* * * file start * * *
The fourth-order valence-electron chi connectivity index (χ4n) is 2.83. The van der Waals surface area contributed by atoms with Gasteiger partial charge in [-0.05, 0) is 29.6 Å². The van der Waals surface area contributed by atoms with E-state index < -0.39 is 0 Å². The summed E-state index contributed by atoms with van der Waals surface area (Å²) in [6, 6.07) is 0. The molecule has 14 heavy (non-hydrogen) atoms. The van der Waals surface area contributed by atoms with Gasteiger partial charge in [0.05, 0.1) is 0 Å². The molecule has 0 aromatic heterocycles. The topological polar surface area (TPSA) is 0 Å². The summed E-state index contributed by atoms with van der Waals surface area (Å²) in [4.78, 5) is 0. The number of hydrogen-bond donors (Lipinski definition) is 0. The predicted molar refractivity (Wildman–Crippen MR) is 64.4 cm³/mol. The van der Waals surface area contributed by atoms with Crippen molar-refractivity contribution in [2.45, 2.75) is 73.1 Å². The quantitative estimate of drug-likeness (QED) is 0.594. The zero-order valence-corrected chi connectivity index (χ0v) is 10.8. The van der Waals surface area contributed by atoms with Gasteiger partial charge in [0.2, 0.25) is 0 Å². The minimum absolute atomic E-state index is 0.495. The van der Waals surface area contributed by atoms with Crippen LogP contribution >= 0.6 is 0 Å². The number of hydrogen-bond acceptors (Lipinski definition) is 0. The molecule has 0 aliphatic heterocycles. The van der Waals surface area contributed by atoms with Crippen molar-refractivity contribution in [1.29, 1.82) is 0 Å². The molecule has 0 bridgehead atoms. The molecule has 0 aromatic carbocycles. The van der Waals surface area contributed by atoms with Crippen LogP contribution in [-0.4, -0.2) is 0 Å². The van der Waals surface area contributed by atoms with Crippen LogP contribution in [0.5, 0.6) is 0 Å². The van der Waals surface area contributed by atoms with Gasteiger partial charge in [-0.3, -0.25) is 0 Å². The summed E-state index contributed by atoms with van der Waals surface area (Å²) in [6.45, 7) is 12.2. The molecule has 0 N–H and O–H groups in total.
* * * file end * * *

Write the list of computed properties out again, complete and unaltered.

The fourth-order valence-electron chi connectivity index (χ4n) is 2.83. The van der Waals surface area contributed by atoms with Gasteiger partial charge in [-0.05, 0) is 29.6 Å². The van der Waals surface area contributed by atoms with E-state index < -0.39 is 0 Å². The summed E-state index contributed by atoms with van der Waals surface area (Å²) in [6, 6.07) is 0. The molecule has 14 heavy (non-hydrogen) atoms. The van der Waals surface area contributed by atoms with Gasteiger partial charge in [0.05, 0.1) is 0 Å². The molecule has 0 aromatic heterocycles. The topological polar surface area (TPSA) is 0 Å². The summed E-state index contributed by atoms with van der Waals surface area (Å²) in [4.78, 5) is 0. The number of hydrogen-bond donors (Lipinski definition) is 0. The predicted molar refractivity (Wildman–Crippen MR) is 64.4 cm³/mol. The van der Waals surface area contributed by atoms with Crippen molar-refractivity contribution in [2.45, 2.75) is 73.1 Å². The quantitative estimate of drug-likeness (QED) is 0.594. The zero-order valence-corrected chi connectivity index (χ0v) is 10.8. The van der Waals surface area contributed by atoms with Gasteiger partial charge in [0.2, 0.25) is 0 Å². The minimum absolute atomic E-state index is 0.495. The van der Waals surface area contributed by atoms with Crippen LogP contribution >= 0.6 is 0 Å². The number of hydrogen-bond acceptors (Lipinski definition) is 0. The molecule has 0 aliphatic heterocycles. The van der Waals surface area contributed by atoms with Crippen molar-refractivity contribution in [1.29, 1.82) is 0 Å². The molecule has 0 bridgehead atoms. The molecule has 0 aromatic carbocycles. The van der Waals surface area contributed by atoms with Crippen LogP contribution in [-0.4, -0.2) is 0 Å². The van der Waals surface area contributed by atoms with Crippen LogP contribution in [0.5, 0.6) is 0 Å². The van der Waals surface area contributed by atoms with Gasteiger partial charge in [-0.3, -0.25) is 0 Å². The summed E-state index contributed by atoms with van der Waals surface area (Å²) in [6.45, 7) is 12.2. The molecule has 0 N–H and O–H groups in total.